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NEWS
November 21, 1991 | By Dominic Sama, Inquirer Staff Writer
Students, their families and teachers in Radnor Township, to bring the city and suburbs closer together, will hold a Thanksgiving Day dinner tonight for more than 50 refugees living in West Philadelphia. The holiday dinner will be held in the high school cafeteria for people from Angola, Bangladesh, Ethiopia, Hungary and Vietnam. The school district will provide a bus to transport the refugees. "This will be the first Thanksgiving for some of the refugees," said Lois Wysocki, a teacher and an organizer of the dinner.
NEWS
June 28, 1989 | From Inquirer Wire Services
The fate of hundreds of Kampuchean refugees who fled a camp controlled by communist Khmer Rouge guerrillas remained in doubt yesterday. The Thai military said that the 600 refugees would be taken from a camp run by the non-communist Khmer People's National Liberation Front and returned to the Khmer Rouge. But U.S. State Department spokeswoman Margaret Tutwiler said the Thai government had confirmed to U.S. officials that the refugees would be allowed to remain in non-communist resistance camps.
NEWS
July 2, 1986 | By Leah Leatherbee
Tomorrow, a four-day celebration of the 100th anniversary of the Statue of Liberty will begin. A mile away 250 illegal immigrants will languish in the Varick Street detention facility. Throughout the country about 5,000 illegal immigrants, in addition to another 2,000 Cubans, will be imprisoned in detention centers and penitentiaries throughout the United States. A large proportion of these people are political asylum applicants who have fled repressive regimes in Haiti, Cuba, Iran, Afghanistan, El Salvador, Poland, Guatemala, South African, Ethiopia and elsewhere.
ENTERTAINMENT
September 5, 1986 | By Desmond Ryan, Inquirer Movie Critic
The trucks with forlorn passengers huddled in back lumber through the darkness to the ominous camp. When they arrive, loudspeakers above the fences blare orders in strident German. It is a scene made familiar by films devoted to the Holocaust, and the knowledge of the fate that awaits the prisoners when they reached the camp always makes it profoundly moving. But in Silver City we are dealing with survivors who somehow managed to endure the unspeakable and live to become refugees.
NEWS
May 14, 1989 | By Jerry Byrd and Tonya Fox, Special to the Inquirer
In 1945, Elena Santora, her brother and parents, refugees from the civil war in Spain, reached Texas. Their flight had taken them through France, Venezuela, Mexico and, finally, to New York, where Elena, then 13, looked about in bewilderment. "It was a whole new culture, new ways," Santora said last week. "My most vivid recollection was starting school without being able to communicate. There were no ESOL (English for Speakers of Other Languages) classes back then. " Today, Santora, of Drexel Hill, uses her experiences as an immigrant to help new waves of refugees fleeing other bloody civil wars.
ENTERTAINMENT
February 7, 2003 | By Carrie Rickey INQUIRER MOVIE CRITIC
The patient wanderer looking for shelter hopes that if the door slams in her face, perhaps a window will open. Such was the case in 1938 when Jews eager to escape the Nazi threat in Europe found virtually all the world's ports closed to them after the Evian Conference. There, the United States joined Britain, Canada and dozens of other democracies in refusing to amend immigration laws to accommodate political refugees. While there was no available safe harbor in the West, one remained open in Shanghai, the Chinese port city where an estimated 20,000 refugees of sufficient means booked passage on the eve of Japanese occupation.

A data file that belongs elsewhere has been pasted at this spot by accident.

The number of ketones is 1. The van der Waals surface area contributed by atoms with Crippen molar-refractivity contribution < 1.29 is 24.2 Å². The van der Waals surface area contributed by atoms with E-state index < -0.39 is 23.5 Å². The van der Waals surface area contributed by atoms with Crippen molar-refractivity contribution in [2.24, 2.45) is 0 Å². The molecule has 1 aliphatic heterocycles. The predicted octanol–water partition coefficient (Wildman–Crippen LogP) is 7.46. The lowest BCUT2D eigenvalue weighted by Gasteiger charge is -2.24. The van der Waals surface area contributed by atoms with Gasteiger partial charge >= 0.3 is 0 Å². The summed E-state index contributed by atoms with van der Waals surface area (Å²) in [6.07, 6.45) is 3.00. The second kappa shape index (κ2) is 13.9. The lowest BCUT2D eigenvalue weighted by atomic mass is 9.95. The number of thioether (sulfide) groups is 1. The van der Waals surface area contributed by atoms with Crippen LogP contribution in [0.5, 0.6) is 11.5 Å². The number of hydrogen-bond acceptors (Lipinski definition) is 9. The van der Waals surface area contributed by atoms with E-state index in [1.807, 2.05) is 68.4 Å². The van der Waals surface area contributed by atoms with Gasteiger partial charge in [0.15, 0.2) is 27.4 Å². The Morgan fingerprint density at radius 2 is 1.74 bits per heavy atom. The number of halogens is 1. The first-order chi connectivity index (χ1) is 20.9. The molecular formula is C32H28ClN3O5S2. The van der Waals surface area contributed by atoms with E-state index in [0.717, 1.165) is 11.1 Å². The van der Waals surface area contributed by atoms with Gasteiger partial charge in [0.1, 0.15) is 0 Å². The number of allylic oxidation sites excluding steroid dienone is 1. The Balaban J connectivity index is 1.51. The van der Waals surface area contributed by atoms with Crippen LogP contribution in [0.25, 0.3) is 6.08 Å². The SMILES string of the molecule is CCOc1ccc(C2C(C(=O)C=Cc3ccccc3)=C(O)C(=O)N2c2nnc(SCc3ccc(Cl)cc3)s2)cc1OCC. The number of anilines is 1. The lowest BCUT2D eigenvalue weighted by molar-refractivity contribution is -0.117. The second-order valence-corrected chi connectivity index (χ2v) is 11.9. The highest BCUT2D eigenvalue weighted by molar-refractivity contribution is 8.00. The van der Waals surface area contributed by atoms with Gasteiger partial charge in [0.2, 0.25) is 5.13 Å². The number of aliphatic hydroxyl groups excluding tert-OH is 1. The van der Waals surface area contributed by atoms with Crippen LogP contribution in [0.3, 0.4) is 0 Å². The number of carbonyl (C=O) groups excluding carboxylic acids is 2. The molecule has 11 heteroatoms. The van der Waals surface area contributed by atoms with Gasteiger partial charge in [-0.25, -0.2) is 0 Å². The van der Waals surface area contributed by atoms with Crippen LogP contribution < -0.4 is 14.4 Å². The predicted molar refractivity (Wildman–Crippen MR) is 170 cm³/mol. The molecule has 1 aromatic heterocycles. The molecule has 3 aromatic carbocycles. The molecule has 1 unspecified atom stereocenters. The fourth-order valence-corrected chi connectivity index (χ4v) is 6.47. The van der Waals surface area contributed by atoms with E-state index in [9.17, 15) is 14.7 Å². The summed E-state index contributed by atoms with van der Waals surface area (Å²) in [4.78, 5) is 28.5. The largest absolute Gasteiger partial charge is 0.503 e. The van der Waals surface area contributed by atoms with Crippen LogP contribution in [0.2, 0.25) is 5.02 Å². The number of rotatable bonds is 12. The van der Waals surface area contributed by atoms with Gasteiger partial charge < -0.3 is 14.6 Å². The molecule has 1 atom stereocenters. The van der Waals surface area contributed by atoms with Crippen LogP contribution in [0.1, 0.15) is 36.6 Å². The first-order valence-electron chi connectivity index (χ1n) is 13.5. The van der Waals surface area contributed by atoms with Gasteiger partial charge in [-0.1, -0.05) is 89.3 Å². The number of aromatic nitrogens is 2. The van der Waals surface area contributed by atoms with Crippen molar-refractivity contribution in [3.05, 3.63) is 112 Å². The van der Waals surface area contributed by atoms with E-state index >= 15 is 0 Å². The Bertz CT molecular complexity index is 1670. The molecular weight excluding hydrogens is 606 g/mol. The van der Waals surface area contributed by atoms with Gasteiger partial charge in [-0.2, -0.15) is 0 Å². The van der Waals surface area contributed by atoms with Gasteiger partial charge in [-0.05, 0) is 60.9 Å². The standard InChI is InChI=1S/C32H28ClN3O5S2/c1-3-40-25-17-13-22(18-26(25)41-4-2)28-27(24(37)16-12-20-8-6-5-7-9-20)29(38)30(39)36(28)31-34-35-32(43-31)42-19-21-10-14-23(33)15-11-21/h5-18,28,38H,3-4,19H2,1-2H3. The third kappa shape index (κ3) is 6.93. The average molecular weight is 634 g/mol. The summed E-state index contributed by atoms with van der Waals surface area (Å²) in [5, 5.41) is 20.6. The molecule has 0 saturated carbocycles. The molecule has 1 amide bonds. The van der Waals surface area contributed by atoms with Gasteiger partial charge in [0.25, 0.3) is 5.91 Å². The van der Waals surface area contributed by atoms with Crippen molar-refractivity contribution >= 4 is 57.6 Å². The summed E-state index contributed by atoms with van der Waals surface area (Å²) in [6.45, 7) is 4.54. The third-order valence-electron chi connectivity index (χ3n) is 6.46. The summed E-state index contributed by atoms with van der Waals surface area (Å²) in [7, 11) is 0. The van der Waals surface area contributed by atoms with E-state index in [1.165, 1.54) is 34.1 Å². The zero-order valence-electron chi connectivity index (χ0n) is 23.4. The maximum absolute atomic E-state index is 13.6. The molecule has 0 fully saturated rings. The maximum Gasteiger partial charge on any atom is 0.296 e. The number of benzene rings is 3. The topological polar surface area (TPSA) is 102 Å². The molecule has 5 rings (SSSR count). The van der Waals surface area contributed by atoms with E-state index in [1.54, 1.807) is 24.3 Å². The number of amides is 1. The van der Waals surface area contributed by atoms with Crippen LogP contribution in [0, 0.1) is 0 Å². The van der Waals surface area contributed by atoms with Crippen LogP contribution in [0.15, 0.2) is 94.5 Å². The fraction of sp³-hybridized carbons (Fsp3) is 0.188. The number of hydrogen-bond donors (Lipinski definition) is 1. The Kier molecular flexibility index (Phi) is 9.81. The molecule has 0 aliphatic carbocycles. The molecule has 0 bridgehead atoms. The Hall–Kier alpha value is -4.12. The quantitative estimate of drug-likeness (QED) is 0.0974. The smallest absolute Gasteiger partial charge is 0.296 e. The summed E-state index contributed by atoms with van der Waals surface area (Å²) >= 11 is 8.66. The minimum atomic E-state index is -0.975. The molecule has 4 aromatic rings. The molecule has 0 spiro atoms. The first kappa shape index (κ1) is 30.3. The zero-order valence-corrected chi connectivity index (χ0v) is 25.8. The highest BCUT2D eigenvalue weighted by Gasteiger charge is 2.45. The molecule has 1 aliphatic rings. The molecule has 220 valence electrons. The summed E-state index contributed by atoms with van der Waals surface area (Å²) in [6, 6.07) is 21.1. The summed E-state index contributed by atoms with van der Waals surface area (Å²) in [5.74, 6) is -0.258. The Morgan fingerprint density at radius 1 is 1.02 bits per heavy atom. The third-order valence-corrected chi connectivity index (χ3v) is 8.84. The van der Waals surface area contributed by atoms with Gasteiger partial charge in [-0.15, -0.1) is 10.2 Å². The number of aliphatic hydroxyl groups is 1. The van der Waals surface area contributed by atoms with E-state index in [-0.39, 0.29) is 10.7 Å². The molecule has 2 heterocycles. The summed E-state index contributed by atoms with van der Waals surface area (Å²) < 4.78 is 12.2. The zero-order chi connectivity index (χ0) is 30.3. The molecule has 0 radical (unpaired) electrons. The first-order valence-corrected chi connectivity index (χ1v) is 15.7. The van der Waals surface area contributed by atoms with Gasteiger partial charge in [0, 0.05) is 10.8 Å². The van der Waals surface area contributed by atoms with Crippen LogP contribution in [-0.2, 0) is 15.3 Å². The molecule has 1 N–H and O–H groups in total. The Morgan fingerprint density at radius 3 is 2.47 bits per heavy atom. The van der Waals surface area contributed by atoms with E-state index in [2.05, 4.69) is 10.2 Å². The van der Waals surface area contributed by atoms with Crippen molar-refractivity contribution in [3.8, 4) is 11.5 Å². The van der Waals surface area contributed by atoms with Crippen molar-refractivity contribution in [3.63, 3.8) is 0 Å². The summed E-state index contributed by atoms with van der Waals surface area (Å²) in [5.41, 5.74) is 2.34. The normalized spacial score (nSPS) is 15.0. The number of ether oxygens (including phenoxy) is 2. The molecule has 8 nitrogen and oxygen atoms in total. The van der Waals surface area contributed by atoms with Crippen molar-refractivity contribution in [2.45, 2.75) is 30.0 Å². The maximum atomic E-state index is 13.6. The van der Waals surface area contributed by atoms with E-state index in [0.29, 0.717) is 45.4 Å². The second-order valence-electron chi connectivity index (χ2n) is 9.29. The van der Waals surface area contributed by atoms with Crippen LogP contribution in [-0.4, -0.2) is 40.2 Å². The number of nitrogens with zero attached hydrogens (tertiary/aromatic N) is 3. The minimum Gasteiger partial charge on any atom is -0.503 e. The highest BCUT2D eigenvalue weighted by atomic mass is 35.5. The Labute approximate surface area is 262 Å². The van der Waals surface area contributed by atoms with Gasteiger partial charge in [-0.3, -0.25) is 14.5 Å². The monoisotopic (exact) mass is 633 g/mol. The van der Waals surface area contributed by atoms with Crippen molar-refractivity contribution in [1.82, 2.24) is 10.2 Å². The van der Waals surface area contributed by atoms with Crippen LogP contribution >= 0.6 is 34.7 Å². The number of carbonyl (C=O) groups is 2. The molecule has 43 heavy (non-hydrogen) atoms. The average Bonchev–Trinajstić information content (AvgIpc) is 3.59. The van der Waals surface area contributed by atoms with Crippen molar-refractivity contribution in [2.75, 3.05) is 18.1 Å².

NEWS
September 17, 1989 | By John P. Martin, Special to The Inquirer
About 10 men and women sat in lawn chairs on the grass outside their homes near Phoenixville recently, talking and joking among themselves. They smiled and waved as a car slowly passed. Behind them, clothes lay draped over a line hanging between two buildings. Children played nearby, chasing each other on rusty, single-speed bicycles. It could have been a scene from any neighborhood. But this neighborhood was the Valley Forge Christian College, the language was Ukrainian and the neighbors were refugees who have found a temporary home at the college.
NEWS
December 25, 1988 | By Elisabeth Ryan Sullivan, Special to The Inquirer
"Christmas cookies!" Helena Sedinova said with a burst of laughter, showing off her expanding English vocabulary - in a heavy Czech accent. Her crescent-shaped goodies coated with powdered sugar were piled high in a ceramic bowl, awaiting nibblers. Her handmade silvery angels and feathery birds twirled from the branches of a 7-foot tree near the foyer. A simple wreath hung above the fireplace in the brick, ranch-style home in Mount Laurel. For weeks, the 34-year-old Czech refugee has baked and crafted and planned for today.
NEWS
January 28, 1991 | By Carol Rosenberg, Inquirer Gulf Staff
Thousands of war refugees are trapped on the Iraqi side of the Iraqi- Jordanian border as Iraqi border guards refuse them permission to leave, relief officials reported yesterday. With temperatures plunging - this weekend, it snowed here - many of the refugees are living in their cars. Others are huddled in tents against frigid desert winds, the officials said. Members of a French relief group, Doctors without Borders, are waiting on the Jordanian side of the border with 17,000 blankets, hopeful that refugees would soon be allowed to leave Iraq.
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ARTICLES BY DATE
NEWS
July 6, 2015 | By Trudy Rubin, Inquirer Columnist